By this point, I think that most people have seen the big announcement coming out of the Apple event that the Apple Watch 4 now has ECG and other heart monitoring capabilities built in. The watch will notify you if your heart rate is too low and instances of atrial fibrillation that it detects. Plus, all of this is done as an FDA cleared device (some are reporting that Apple got their FDA clearance in 30 days which is crazy fast for a medical device).
The response to this announcement has been quite interesting. Most aren’t surprised that Apple has been moving more and more into healthcare. Plus, there have been a lot of reports that have mistakenly called this the first consumer ECG which it’s not. AliveCor deserves that credit and I recently wrote about another consumer ECG which is just one of many that are coming. However, many are suggesting that the Apple Watch will be the first time that many younger, healthier people will be regularly using an ECG like this. That’s an interesting idea.
As you might have assumed by the title of this post, I think the Apple Watch announcement isn’t much ado about nothing, but it’s also not the announcement of “sliced bread” being invented either. Let’s dive into what this announcement really means for healthcare.
As I mentioned when I wrote about the other consumer ECG, there’s currently somewhat limited value in what can be done with a single lead ECG. So, it’s important to keep this Apple Watch announcement in the right perspective even though I’m sure most consumers won’t understand these details. One person even commented on how Apple created messaging that calls it an “intelligent health guardian” to confuse people while still avoiding liability:
Apple's attorney and marketers developed "intelligent health guardian" messaging to confuse people without taking any liability.
— Chinmay A. Singh (@cagefreesingh) September 13, 2018
Perception sells and Apple is as good at creating perception as anyone. Will many more people buy an Apple Watch if they perceive it as something that will help them monitor their health better? Definitely. However, there are some other consequences that many doctors are warning about when it comes to this type of tracking hitting the masses.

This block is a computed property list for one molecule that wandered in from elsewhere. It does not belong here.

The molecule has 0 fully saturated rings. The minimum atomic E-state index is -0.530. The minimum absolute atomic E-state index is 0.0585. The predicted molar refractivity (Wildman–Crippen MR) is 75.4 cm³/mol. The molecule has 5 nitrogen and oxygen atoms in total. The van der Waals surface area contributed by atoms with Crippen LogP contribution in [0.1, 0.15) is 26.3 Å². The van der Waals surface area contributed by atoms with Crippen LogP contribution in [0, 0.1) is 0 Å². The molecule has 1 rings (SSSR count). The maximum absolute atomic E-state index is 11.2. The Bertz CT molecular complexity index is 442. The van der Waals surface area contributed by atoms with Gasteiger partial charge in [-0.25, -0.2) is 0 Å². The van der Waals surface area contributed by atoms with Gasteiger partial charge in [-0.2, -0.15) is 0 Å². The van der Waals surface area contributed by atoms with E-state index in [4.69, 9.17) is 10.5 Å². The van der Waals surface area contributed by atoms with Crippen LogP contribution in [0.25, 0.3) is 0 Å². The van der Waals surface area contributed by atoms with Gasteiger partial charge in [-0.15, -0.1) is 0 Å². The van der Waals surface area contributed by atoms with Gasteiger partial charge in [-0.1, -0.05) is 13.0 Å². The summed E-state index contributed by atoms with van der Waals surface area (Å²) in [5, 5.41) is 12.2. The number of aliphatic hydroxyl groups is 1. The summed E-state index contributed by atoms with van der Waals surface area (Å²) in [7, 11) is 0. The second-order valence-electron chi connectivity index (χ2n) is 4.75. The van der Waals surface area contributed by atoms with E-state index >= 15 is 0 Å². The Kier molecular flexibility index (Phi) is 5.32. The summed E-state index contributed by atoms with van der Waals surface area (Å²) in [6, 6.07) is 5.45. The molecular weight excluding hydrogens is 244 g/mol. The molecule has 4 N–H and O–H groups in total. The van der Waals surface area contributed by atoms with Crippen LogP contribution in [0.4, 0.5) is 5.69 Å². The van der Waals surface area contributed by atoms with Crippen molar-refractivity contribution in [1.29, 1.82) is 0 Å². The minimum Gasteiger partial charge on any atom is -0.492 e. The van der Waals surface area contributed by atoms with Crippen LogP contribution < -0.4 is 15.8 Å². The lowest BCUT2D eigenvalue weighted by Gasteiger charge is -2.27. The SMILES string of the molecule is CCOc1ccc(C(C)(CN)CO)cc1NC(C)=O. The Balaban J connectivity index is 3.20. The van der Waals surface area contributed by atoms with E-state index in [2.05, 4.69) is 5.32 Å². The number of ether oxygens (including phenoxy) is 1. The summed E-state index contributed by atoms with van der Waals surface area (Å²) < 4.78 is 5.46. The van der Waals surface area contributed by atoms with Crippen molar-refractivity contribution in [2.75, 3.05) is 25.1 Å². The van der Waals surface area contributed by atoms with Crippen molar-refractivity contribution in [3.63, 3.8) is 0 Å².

First up is Dr. Nick van Terheyden who provides a comparative example of why all this “testing” could lead to a lot of incidentloma’s (Nice word I assume he made up to describe false positives in health tests):
There's a reason why the CEO of the newly commissioned hospital that we built stopped "testing" the MRI's on staff/healthy people – you will find 20% incidenteloma's – expect the same stat to be true for routine monitoring of "healthy" group
— Nick van Terheyden, MD (@drnic1) September 12, 2018
A nephrologist at Cricket Health, Carmen A. Peralta, chimed in with this perspective:
Hi @chrissyfarr. I’m a Nephrologist. Our patients are at extremely high risk for sudden death, arrhythmia and hyperkalemia. They’re already anxious about this. I am concerned about false positives and visits to ER in this population. Need data on sens/spec https://t.co/U0AeyW0Dwb
— Carmen A. Peralta (@Peralta_KHRC) September 12, 2018
The problem with these devices is that it’s not in Apple’s best interest to truly educate a patient on what the device can and can’t do. If a single lead ECG like this was a reliable arbitrator of when to go to the ED or when to not go, then it would be extremely valuable. However, many doctors I’ve talked to are suggesting that a single lead ECG isn’t sufficient for this type of information. So, a false negative or a false positive from the Apple Watch can provide incorrect reassurance or unfortunate anxiety that is dangerous. Who’s going to communicate this information to the unsuspecting Apple Watch buyer? My guess is relatively no one.
Another doctor made this ironic observation when it comes to the false positives the Apple Watch will produce:
Will be offline for a bit while working on my “Apple Watch said you were in a fib but your EKG is normal please fu with your PCP” template.
— Eric Funk (@efunkEM) September 12, 2018
You can just imagine the Apple Watch template in an EHR system. I wonder if it will include an Apple Watch education sheet. Maybe the EHR could send that education sheet to their watch instead of the portal. Wishful thinking…I know.
Another doctor made this poignant observation about the announcement:
I got an idea. Let's not prevent afib. Let's wait until they get afib, then make a $400 watch to poorly diagnose it n celebrate the win. ($$) Man are our priorities screwed up. N sell it to 30 yr olds that don't need it. ✌️? #medtwitter #HITsm
— The Roctor,MD (@TheRoctor_MD) September 13, 2018
We could go on for a while about prevention versus diagnosis. However, I don’t think it’s really an either or proposition. Prevention is great, but detection and diagnosis are as well since we can’t prevent everything.
This MD/PhD student summed up where we’re at with these consumer health devices really well:
Patients need reliable and accurate devices for home monitoring that can prevent then from having to interact with an antiquated, frustrating, inefficient care system. Watch is in right direction but still far away: https://t.co/V1BZL5LlBh
— Erik Reinertsen (@erikrtn) September 13, 2018
I agree completely. The Apple Watch is directionally good, but still far away from really making a significant impact on health and/or our healthcare sysetm.